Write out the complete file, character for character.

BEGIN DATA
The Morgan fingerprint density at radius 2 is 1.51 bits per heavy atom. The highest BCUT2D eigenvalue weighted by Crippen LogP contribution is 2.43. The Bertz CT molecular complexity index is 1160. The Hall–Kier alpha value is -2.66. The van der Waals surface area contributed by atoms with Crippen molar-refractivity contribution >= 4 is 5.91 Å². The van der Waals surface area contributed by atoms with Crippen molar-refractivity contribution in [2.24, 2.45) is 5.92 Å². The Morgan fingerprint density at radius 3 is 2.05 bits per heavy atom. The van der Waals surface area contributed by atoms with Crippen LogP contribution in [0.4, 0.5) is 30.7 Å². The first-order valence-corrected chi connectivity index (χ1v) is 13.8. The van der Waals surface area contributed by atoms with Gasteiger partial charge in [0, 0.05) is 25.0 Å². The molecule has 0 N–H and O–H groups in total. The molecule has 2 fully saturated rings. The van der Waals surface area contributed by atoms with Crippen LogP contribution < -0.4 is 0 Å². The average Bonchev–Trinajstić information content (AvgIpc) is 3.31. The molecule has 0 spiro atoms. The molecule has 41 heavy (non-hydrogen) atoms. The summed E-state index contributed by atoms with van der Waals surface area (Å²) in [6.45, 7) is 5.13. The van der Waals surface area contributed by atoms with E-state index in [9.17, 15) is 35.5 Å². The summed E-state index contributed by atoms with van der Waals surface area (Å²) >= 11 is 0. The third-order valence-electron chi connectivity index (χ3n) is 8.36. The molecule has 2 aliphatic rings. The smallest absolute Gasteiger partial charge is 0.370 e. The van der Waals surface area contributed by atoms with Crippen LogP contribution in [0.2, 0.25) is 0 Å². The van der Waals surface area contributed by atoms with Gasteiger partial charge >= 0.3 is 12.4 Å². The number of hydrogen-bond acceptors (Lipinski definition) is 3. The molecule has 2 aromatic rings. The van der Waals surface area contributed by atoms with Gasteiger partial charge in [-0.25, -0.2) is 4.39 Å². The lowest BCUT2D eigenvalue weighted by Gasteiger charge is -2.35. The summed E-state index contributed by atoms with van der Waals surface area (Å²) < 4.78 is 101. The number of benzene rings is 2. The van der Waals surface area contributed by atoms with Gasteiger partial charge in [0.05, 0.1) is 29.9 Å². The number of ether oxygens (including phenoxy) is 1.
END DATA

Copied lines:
The Morgan fingerprint density at radius 2 is 1.51 bits per heavy atom. The highest BCUT2D eigenvalue weighted by Crippen LogP contribution is 2.43. The Bertz CT molecular complexity index is 1160. The Hall–Kier alpha value is -2.66. The van der Waals surface area contributed by atoms with Crippen molar-refractivity contribution >= 4 is 5.91 Å². The van der Waals surface area contributed by atoms with Crippen molar-refractivity contribution in [2.24, 2.45) is 5.92 Å². The Morgan fingerprint density at radius 3 is 2.05 bits per heavy atom. The van der Waals surface area contributed by atoms with Crippen LogP contribution in [0.4, 0.5) is 30.7 Å². The first-order valence-corrected chi connectivity index (χ1v) is 13.8. The van der Waals surface area contributed by atoms with Gasteiger partial charge in [0, 0.05) is 25.0 Å². The molecule has 0 N–H and O–H groups in total. The molecule has 2 fully saturated rings. The van der Waals surface area contributed by atoms with Crippen LogP contribution < -0.4 is 0 Å². The average Bonchev–Trinajstić information content (AvgIpc) is 3.31. The molecule has 0 spiro atoms. The molecule has 41 heavy (non-hydrogen) atoms. The summed E-state index contributed by atoms with van der Waals surface area (Å²) in [6.45, 7) is 5.13. The van der Waals surface area contributed by atoms with E-state index in [9.17, 15) is 35.5 Å². The summed E-state index contributed by atoms with van der Waals surface area (Å²) >= 11 is 0. The third-order valence-electron chi connectivity index (χ3n) is 8.36. The molecule has 2 aliphatic rings. The smallest absolute Gasteiger partial charge is 0.370 e. The van der Waals surface area contributed by atoms with Crippen LogP contribution in [0.2, 0.25) is 0 Å². The van der Waals surface area contributed by atoms with Gasteiger partial charge >= 0.3 is 12.4 Å². The number of hydrogen-bond acceptors (Lipinski definition) is 3. The molecule has 2 aromatic rings. The van der Waals surface area contributed by atoms with Gasteiger partial charge in [-0.25, -0.2) is 4.39 Å². The lowest BCUT2D eigenvalue weighted by Gasteiger charge is -2.35. The summed E-state index contributed by atoms with van der Waals surface area (Å²) < 4.78 is 101. The number of benzene rings is 2. The van der Waals surface area contributed by atoms with Gasteiger partial charge in [0.05, 0.1) is 29.9 Å². The number of ether oxygens (including phenoxy) is 1.